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We focus on the brilliant achievements of the Greeks in architecture, figurative painting, sculpture and other media that have been influential for centuries. We see what these meant in their broader cultural context, including Greek myth and history, as well as Greek interaction with cultures of Egypt and the Middle East. Students in this course have a chance to work directly with the splendid artefacts from the James Logie Memorial Collection (including Greek vases) now housed in the Teece Museum.
Students come to understand the groundbreaking and vastly influential developments Greek art and architecture from the 8th to 4th centuries BC, both in the technical innovations this period witnessed, as well as in the astonishing advances in the rendering of the human form that set the standard in western art for centuries. Students also examine how sculpture, painting, and architecture relate to aspects of the broader culture of their day; these include political developments, contacts with the ancient Near East, religion (depictions of gods and goddesses, etc.), and parallels in epic and lyric poetry. Ancient views on the powers and limits of artworks will be also explored, as will the role of myth and narrative in Greek art, especially the roles of heroes and figures from the Trojan saga. The social and ideological functions of artworks will be considered as well as the psychology and erotics of viewing artworks within Greek culture.
Students who successfully complete this course will understand the following:- developments in rendering the human figure, incl. the importance of the ‘Greek Revolution’ in art- how to locate changes in sculpture, vase- painting and architecture in their cultural and historical context - links between Greek art and myth, religion and literature - e.g. Homeric epic, theatre, etc.- Greek art as a vehicle for cultural identity and politics - e.g. celebrating athletic success, conveying civic power- ancient ideas on the powers and limits of art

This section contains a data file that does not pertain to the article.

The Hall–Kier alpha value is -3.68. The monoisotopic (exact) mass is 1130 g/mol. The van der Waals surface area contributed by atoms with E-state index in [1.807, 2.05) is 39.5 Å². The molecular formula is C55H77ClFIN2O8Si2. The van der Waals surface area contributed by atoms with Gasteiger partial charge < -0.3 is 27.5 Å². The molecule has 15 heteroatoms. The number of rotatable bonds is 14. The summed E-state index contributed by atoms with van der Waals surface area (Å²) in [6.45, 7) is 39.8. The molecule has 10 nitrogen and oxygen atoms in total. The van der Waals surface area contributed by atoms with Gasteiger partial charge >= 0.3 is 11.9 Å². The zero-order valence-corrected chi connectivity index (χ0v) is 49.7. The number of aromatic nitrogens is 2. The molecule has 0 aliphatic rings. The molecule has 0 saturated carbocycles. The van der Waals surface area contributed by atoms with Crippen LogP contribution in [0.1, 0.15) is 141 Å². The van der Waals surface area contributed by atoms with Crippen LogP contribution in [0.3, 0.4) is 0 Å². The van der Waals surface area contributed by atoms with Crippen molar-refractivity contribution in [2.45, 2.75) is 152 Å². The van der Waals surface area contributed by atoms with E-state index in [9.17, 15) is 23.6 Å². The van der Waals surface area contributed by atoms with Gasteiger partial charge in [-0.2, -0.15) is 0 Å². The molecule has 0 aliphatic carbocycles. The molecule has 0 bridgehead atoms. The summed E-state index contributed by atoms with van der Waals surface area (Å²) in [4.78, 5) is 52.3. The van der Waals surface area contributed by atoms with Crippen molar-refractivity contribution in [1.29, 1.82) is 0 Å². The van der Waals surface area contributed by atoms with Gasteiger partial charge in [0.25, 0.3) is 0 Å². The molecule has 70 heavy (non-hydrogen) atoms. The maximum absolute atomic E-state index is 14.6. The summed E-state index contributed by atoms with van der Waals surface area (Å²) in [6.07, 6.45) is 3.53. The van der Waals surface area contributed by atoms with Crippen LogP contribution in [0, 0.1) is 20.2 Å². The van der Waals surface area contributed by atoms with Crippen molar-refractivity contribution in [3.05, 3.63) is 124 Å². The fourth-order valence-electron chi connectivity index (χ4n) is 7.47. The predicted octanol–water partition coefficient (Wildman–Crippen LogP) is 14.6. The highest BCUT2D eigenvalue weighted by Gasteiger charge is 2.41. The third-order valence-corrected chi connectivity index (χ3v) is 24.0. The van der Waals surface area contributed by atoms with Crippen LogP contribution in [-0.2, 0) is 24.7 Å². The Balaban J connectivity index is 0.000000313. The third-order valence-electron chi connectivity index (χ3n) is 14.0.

This course will provide students with an opportunity to develop the Graduate Attributes specified below:
Critically competent in a core academic discipline of their award
Students know and can critically evaluate and, where applicable, apply this knowledge to topics/issues within their majoring subject.
Employable, innovative and enterprising
Students will develop key skills and attributes sought by employers that can be used in a range of applications.
Students will comprehend the influence of global conditions on their discipline and will be competent in engaging with global and multi-cultural contexts.
Any 30 points at 200 level from ARTH or CLAS, orany 60 points at 200 level from the Schedule V of the BA.
CLAS104: Greek Mythologies, CLAS220 or any other 200-level paper in CLAS
Students must attend one activity from each section.
Some classes will be held at the City Campus in the Arts Centre, 3 Hereford Street.
Please check the course LEARN page for further details and updates.
Domestic fee $1,641.00
International fee $7,500.00
* All fees are inclusive of NZ GST or any equivalent overseas tax, and do not include any programme level discount or additional course-related expenses.
For further information see
Humanities and Creative Arts